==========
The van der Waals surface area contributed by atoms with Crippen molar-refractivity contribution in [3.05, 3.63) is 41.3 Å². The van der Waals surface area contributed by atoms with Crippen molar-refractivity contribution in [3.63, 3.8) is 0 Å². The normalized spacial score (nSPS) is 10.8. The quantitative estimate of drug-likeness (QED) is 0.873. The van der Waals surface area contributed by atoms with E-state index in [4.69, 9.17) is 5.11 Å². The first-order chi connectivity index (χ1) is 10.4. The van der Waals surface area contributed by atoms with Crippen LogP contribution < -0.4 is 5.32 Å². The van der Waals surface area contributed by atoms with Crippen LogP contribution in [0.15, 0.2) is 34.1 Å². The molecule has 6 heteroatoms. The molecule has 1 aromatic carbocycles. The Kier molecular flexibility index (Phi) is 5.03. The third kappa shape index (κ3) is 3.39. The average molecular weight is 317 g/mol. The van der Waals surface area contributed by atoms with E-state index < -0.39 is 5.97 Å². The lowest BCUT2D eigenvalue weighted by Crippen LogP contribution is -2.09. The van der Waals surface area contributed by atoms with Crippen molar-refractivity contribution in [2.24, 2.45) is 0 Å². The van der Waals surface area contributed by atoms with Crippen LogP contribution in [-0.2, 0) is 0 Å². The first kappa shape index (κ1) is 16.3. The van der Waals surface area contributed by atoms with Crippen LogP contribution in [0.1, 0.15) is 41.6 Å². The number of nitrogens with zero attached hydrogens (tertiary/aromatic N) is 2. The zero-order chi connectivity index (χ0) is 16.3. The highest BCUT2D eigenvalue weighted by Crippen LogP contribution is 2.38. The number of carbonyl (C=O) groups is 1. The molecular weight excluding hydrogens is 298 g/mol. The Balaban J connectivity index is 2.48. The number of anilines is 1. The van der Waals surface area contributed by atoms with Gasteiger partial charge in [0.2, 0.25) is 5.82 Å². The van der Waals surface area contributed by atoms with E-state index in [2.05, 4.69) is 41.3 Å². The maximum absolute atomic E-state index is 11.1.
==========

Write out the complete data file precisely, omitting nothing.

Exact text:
The van der Waals surface area contributed by atoms with Crippen molar-refractivity contribution in [3.05, 3.63) is 41.3 Å². The van der Waals surface area contributed by atoms with Crippen molar-refractivity contribution in [3.63, 3.8) is 0 Å². The normalized spacial score (nSPS) is 10.8. The quantitative estimate of drug-likeness (QED) is 0.873. The van der Waals surface area contributed by atoms with E-state index in [4.69, 9.17) is 5.11 Å². The first-order chi connectivity index (χ1) is 10.4. The van der Waals surface area contributed by atoms with Crippen LogP contribution < -0.4 is 5.32 Å². The van der Waals surface area contributed by atoms with Crippen LogP contribution in [0.15, 0.2) is 34.1 Å². The molecule has 6 heteroatoms. The molecule has 1 aromatic carbocycles. The Kier molecular flexibility index (Phi) is 5.03. The third kappa shape index (κ3) is 3.39. The average molecular weight is 317 g/mol. The van der Waals surface area contributed by atoms with E-state index < -0.39 is 5.97 Å². The lowest BCUT2D eigenvalue weighted by Crippen LogP contribution is -2.09. The van der Waals surface area contributed by atoms with Crippen molar-refractivity contribution in [2.24, 2.45) is 0 Å². The van der Waals surface area contributed by atoms with Crippen LogP contribution in [-0.2, 0) is 0 Å². The first kappa shape index (κ1) is 16.3. The van der Waals surface area contributed by atoms with Crippen LogP contribution in [0.1, 0.15) is 41.6 Å². The number of nitrogens with zero attached hydrogens (tertiary/aromatic N) is 2. The zero-order chi connectivity index (χ0) is 16.3. The highest BCUT2D eigenvalue weighted by Crippen LogP contribution is 2.38. The number of carbonyl (C=O) groups is 1. The molecular weight excluding hydrogens is 298 g/mol. The Balaban J connectivity index is 2.48. The number of anilines is 1. The van der Waals surface area contributed by atoms with Gasteiger partial charge in [0.2, 0.25) is 5.82 Å². The van der Waals surface area contributed by atoms with E-state index in [2.05, 4.69) is 41.3 Å². The maximum absolute atomic E-state index is 11.1.